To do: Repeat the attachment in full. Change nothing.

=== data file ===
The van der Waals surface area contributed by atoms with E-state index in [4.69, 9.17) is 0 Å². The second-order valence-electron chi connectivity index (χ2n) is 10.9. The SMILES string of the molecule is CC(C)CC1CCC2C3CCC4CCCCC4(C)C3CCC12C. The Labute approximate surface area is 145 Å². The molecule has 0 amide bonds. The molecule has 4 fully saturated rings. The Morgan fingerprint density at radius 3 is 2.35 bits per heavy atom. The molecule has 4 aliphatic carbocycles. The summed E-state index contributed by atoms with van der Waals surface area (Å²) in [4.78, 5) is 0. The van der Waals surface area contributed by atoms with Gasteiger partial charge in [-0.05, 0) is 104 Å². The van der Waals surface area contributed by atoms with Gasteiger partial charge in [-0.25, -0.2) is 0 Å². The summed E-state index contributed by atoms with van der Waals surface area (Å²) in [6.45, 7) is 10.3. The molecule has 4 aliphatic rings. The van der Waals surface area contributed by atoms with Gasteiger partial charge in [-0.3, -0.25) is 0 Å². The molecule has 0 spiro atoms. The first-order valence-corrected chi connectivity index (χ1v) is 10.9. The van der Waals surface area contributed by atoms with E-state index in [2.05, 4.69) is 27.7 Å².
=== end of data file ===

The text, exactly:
The van der Waals surface area contributed by atoms with E-state index in [4.69, 9.17) is 0 Å². The second-order valence-electron chi connectivity index (χ2n) is 10.9. The SMILES string of the molecule is CC(C)CC1CCC2C3CCC4CCCCC4(C)C3CCC12C. The Labute approximate surface area is 145 Å². The molecule has 0 amide bonds. The molecule has 4 fully saturated rings. The Morgan fingerprint density at radius 3 is 2.35 bits per heavy atom. The molecule has 4 aliphatic carbocycles. The summed E-state index contributed by atoms with van der Waals surface area (Å²) in [4.78, 5) is 0. The van der Waals surface area contributed by atoms with Gasteiger partial charge in [-0.05, 0) is 104 Å². The van der Waals surface area contributed by atoms with Gasteiger partial charge in [-0.25, -0.2) is 0 Å². The summed E-state index contributed by atoms with van der Waals surface area (Å²) in [6.45, 7) is 10.3. The molecule has 4 aliphatic rings. The van der Waals surface area contributed by atoms with Gasteiger partial charge in [-0.3, -0.25) is 0 Å². The molecule has 0 spiro atoms. The first-order valence-corrected chi connectivity index (χ1v) is 10.9. The van der Waals surface area contributed by atoms with E-state index in [2.05, 4.69) is 27.7 Å².